Code review is a key step during the software development process — it’s when people check a program by viewing and reading parts of the source code. But despite its importance, not all developers are pleased with the way traditional code reviews work. For example, a Microsoft study found that the outcomes of code reviews often don’t match the motivations, whether because of unrealistic expectations or insufficient developer resources.
Aiming to change code reviews for the better, Jaime Jorge co-founded Codacy, which provides info on code quality, security, compliance and performance. Fresh off the launch of a new product designed to measure engineering performance metrics, Lisbon-based Codacy has closed a $15 million Series B funding round led by Bright Pixel Capital, the corporate VC of one of Portugal’s biggest employers, the Sonae Group.
To date, Codacy has raised $28 million.
“In order to stay competitive in a world where every company is software led, companies need to balance quality with speed of delivery,” Jorge told TechCrunch in an email interview. “The industry adoption of remote work has sent companies into disarray, creating tension between engineers who earn for flexibility and freedom and managers who are accountable for results. Many companies have wrongly taken to monitoring as solutions, which long term deteriorate culture and hinder them from hiring and keeping the best talent possible.”
Jorge did a master’s thesis focused on identifying duplicate code, which piqued his interest in the business of code review. He teamed up with Codacy’s other co-founder, João Caxaria, to launch the startup in 2012.
Since Codacy’s founding ten years ago, the code review market has grown substantially, with companies like SonarSource and DeepCode — whose platforms scan codebases for bugs — raising hundreds of millions of dollars in venture capital. Incumbents like Amazon have thrown their hats in the ring, too (seeCodeGuru).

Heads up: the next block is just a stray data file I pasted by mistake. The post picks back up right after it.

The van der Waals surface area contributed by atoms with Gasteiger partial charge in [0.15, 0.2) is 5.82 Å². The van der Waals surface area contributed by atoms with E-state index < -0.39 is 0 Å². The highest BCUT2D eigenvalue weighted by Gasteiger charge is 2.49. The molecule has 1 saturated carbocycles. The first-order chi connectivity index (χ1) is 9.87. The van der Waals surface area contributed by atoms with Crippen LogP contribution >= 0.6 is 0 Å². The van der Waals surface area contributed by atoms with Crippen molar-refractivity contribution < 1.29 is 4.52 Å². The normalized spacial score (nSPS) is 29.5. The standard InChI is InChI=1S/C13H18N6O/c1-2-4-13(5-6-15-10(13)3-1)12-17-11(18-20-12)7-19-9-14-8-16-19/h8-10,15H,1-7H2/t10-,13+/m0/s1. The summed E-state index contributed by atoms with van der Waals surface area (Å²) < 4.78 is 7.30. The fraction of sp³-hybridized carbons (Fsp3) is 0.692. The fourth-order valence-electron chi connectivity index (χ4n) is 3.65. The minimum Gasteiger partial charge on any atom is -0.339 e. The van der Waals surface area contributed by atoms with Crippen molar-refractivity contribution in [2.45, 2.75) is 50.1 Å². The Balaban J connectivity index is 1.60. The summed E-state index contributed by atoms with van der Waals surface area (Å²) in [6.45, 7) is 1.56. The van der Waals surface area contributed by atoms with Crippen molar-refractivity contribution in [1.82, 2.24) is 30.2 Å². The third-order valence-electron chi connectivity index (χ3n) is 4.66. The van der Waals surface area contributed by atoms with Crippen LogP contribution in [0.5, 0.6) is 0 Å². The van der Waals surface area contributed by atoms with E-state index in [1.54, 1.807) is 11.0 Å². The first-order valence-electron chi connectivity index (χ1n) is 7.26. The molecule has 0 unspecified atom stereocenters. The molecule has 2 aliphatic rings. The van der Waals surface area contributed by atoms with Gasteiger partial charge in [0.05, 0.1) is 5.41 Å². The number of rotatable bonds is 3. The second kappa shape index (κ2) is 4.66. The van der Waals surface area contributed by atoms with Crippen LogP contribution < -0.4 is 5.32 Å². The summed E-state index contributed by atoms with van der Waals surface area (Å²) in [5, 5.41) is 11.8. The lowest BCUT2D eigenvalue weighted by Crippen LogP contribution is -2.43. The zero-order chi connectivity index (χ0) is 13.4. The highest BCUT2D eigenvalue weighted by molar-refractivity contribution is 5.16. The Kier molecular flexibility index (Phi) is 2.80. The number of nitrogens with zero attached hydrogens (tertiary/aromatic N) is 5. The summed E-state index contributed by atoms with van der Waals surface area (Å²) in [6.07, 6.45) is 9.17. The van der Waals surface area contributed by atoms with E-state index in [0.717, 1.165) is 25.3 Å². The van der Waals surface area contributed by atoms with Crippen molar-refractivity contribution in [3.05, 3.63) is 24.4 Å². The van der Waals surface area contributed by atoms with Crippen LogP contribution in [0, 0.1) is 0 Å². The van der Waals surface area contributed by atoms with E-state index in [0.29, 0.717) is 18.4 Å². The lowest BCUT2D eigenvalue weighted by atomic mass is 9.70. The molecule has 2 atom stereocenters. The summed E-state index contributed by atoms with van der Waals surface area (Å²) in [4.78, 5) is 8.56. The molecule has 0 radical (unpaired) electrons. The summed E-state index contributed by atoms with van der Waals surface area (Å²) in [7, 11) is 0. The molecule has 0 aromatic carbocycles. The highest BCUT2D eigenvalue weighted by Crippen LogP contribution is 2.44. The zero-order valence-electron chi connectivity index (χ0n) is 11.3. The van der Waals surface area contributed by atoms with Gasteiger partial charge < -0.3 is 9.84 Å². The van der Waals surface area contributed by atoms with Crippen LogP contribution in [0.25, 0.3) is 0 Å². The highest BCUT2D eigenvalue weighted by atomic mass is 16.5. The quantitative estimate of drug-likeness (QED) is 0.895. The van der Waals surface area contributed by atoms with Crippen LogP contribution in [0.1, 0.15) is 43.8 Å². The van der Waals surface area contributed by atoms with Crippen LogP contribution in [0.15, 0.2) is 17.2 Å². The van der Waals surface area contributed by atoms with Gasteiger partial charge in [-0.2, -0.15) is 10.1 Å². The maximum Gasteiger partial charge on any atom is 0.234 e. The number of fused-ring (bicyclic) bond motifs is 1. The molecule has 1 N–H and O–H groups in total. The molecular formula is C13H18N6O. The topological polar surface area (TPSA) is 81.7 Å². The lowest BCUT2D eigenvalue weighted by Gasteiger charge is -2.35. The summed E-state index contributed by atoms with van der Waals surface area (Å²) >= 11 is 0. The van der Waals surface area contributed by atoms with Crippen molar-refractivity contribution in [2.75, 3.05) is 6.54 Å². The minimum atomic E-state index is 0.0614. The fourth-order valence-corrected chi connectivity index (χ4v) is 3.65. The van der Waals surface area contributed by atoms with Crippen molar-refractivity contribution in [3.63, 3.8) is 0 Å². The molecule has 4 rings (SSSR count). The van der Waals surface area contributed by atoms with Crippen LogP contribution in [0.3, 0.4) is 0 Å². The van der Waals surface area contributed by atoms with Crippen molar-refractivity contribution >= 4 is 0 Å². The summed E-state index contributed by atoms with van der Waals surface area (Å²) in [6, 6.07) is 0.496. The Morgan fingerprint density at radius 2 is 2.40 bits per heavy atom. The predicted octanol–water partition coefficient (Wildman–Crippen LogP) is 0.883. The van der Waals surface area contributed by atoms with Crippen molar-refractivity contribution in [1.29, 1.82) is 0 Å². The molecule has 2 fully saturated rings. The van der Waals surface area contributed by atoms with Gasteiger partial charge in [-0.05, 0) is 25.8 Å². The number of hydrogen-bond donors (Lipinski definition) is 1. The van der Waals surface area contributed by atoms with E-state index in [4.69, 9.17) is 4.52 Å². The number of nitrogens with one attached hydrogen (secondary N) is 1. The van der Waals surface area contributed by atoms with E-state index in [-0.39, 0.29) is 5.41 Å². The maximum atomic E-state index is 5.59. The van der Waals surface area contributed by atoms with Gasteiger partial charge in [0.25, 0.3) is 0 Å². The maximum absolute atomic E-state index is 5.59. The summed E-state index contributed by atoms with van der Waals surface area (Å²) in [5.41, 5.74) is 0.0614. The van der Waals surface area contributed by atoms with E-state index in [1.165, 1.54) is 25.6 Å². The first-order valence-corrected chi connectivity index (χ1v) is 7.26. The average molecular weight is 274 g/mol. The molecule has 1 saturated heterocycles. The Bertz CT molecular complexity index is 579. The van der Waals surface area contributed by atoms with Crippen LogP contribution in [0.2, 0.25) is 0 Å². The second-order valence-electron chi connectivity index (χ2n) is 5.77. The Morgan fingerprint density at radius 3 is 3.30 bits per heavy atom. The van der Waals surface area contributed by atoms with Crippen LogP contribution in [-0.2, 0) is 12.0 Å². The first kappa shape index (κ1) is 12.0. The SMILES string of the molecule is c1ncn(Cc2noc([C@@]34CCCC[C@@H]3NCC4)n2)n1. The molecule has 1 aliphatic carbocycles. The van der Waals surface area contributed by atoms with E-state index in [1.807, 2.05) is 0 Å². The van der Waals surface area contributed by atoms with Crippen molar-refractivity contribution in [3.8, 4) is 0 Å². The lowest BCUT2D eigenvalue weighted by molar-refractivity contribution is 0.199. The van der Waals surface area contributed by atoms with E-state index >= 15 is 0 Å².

But Jorge argues that the scale of Codacy’s platform is indicative of its success. Over the last 12 months, the platform spotted more than 20 million vulnerabilities and, Jorge claims, decreased the time developers spend on quality reviews by up to 60%.
We’ll have to take his word for it — stats like those are tough to independently confirm. But what is verifiable is that Codacy sees a strong business opportunity beyond code reviews in the area of engineering performance monitoring. That’s the focus of Pulse, the company’s second product, which aims to measure things like software deployment frequency, lead time for changes to code and other aspects of software development that correlate with “business impact.”
“Pulse gathers metrics that enable teams to understand performance without compromising a healthy culture,” Jorge said. “We’ve seen firsthand in our customers the struggles of maintaining a healthy performance culture over remote work. Pulse aims to help in this process.”
Surely not every developer will be on board with the idea of close watch over their work. On the other hand, it might not matter if managers see a benefit to quantifying, or at least attempting …read more